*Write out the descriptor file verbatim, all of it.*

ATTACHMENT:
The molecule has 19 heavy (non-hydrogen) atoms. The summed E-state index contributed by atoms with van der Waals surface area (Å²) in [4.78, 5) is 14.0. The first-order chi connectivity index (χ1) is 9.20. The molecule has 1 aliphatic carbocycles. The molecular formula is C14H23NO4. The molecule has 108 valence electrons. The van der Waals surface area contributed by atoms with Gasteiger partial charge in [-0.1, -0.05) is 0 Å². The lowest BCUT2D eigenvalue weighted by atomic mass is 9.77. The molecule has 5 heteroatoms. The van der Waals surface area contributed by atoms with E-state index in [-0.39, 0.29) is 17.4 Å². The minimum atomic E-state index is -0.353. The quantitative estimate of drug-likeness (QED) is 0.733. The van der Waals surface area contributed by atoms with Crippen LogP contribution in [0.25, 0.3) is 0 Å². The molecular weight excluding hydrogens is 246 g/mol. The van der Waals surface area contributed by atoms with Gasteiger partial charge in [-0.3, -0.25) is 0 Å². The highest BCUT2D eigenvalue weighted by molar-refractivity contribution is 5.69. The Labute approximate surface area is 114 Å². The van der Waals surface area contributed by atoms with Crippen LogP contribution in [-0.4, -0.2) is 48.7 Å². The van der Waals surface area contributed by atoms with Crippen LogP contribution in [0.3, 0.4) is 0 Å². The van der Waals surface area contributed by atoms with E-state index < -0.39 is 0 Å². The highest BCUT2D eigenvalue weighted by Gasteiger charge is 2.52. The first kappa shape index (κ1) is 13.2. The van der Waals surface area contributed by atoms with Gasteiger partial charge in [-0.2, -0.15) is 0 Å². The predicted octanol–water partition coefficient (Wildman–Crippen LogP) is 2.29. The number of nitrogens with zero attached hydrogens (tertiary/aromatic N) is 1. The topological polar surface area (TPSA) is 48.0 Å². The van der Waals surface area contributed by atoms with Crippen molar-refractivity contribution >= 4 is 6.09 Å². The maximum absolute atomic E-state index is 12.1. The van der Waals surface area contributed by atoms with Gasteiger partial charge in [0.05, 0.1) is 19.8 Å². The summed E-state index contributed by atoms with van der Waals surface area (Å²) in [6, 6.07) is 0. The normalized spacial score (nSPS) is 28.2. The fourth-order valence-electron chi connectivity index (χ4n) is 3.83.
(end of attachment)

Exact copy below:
The molecule has 19 heavy (non-hydrogen) atoms. The summed E-state index contributed by atoms with van der Waals surface area (Å²) in [4.78, 5) is 14.0. The first-order chi connectivity index (χ1) is 9.20. The molecule has 1 aliphatic carbocycles. The molecular formula is C14H23NO4. The molecule has 108 valence electrons. The van der Waals surface area contributed by atoms with Gasteiger partial charge in [-0.1, -0.05) is 0 Å². The lowest BCUT2D eigenvalue weighted by atomic mass is 9.77. The molecule has 5 heteroatoms. The van der Waals surface area contributed by atoms with E-state index in [-0.39, 0.29) is 17.4 Å². The minimum atomic E-state index is -0.353. The quantitative estimate of drug-likeness (QED) is 0.733. The van der Waals surface area contributed by atoms with Crippen LogP contribution in [0.25, 0.3) is 0 Å². The molecular weight excluding hydrogens is 246 g/mol. The van der Waals surface area contributed by atoms with Gasteiger partial charge in [-0.3, -0.25) is 0 Å². The highest BCUT2D eigenvalue weighted by molar-refractivity contribution is 5.69. The Labute approximate surface area is 114 Å². The van der Waals surface area contributed by atoms with Crippen LogP contribution in [-0.4, -0.2) is 48.7 Å². The van der Waals surface area contributed by atoms with Crippen LogP contribution in [0.3, 0.4) is 0 Å². The van der Waals surface area contributed by atoms with E-state index < -0.39 is 0 Å². The highest BCUT2D eigenvalue weighted by Gasteiger charge is 2.52. The first kappa shape index (κ1) is 13.2. The van der Waals surface area contributed by atoms with Gasteiger partial charge in [-0.2, -0.15) is 0 Å². The predicted octanol–water partition coefficient (Wildman–Crippen LogP) is 2.29. The number of nitrogens with zero attached hydrogens (tertiary/aromatic N) is 1. The topological polar surface area (TPSA) is 48.0 Å². The van der Waals surface area contributed by atoms with Crippen molar-refractivity contribution >= 4 is 6.09 Å². The maximum absolute atomic E-state index is 12.1. The van der Waals surface area contributed by atoms with Gasteiger partial charge in [0.05, 0.1) is 19.8 Å². The summed E-state index contributed by atoms with van der Waals surface area (Å²) in [6, 6.07) is 0. The normalized spacial score (nSPS) is 28.2. The fourth-order valence-electron chi connectivity index (χ4n) is 3.83.